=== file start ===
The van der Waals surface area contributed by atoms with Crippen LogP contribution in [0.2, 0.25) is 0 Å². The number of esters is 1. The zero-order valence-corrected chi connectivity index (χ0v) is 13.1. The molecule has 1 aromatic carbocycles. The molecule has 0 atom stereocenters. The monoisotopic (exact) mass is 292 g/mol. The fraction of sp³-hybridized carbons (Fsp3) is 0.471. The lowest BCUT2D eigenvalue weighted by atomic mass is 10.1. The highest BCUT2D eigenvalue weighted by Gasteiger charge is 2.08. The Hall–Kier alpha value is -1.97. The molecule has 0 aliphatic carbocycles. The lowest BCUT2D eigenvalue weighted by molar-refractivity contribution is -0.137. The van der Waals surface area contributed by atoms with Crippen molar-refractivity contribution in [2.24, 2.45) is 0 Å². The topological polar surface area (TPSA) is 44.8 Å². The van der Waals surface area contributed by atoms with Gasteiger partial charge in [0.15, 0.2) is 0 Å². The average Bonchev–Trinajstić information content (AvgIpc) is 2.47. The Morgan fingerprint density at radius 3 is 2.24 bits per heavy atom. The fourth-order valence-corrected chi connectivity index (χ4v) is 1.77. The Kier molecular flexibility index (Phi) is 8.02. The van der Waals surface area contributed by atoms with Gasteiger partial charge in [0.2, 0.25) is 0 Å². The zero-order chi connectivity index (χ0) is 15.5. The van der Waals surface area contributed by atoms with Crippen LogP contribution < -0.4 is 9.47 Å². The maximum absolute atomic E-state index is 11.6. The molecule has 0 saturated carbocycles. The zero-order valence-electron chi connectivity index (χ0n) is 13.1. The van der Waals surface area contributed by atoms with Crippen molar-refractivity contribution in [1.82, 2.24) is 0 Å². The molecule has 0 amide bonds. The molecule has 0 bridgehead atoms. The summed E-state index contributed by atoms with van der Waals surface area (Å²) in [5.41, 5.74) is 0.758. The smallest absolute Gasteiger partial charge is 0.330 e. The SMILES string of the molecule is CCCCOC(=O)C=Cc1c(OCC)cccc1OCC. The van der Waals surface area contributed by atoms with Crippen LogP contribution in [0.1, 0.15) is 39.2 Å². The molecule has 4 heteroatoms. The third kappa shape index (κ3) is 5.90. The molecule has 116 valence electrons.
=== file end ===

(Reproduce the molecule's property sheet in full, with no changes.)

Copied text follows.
The van der Waals surface area contributed by atoms with Crippen LogP contribution in [0.2, 0.25) is 0 Å². The number of esters is 1. The zero-order valence-corrected chi connectivity index (χ0v) is 13.1. The molecule has 1 aromatic carbocycles. The molecule has 0 atom stereocenters. The monoisotopic (exact) mass is 292 g/mol. The fraction of sp³-hybridized carbons (Fsp3) is 0.471. The lowest BCUT2D eigenvalue weighted by atomic mass is 10.1. The highest BCUT2D eigenvalue weighted by Gasteiger charge is 2.08. The Hall–Kier alpha value is -1.97. The molecule has 0 aliphatic carbocycles. The lowest BCUT2D eigenvalue weighted by molar-refractivity contribution is -0.137. The van der Waals surface area contributed by atoms with Crippen molar-refractivity contribution in [2.24, 2.45) is 0 Å². The topological polar surface area (TPSA) is 44.8 Å². The van der Waals surface area contributed by atoms with Gasteiger partial charge in [0.15, 0.2) is 0 Å². The average Bonchev–Trinajstić information content (AvgIpc) is 2.47. The Morgan fingerprint density at radius 3 is 2.24 bits per heavy atom. The fourth-order valence-corrected chi connectivity index (χ4v) is 1.77. The Kier molecular flexibility index (Phi) is 8.02. The van der Waals surface area contributed by atoms with Gasteiger partial charge in [0.2, 0.25) is 0 Å². The zero-order chi connectivity index (χ0) is 15.5. The van der Waals surface area contributed by atoms with Crippen LogP contribution < -0.4 is 9.47 Å². The maximum absolute atomic E-state index is 11.6. The molecule has 0 saturated carbocycles. The zero-order valence-electron chi connectivity index (χ0n) is 13.1. The van der Waals surface area contributed by atoms with Crippen molar-refractivity contribution in [1.82, 2.24) is 0 Å². The molecule has 0 amide bonds. The molecule has 0 bridgehead atoms. The summed E-state index contributed by atoms with van der Waals surface area (Å²) in [5.41, 5.74) is 0.758. The smallest absolute Gasteiger partial charge is 0.330 e. The SMILES string of the molecule is CCCCOC(=O)C=Cc1c(OCC)cccc1OCC. The van der Waals surface area contributed by atoms with Crippen LogP contribution in [0.1, 0.15) is 39.2 Å². The molecule has 4 heteroatoms. The third kappa shape index (κ3) is 5.90. The molecule has 116 valence electrons.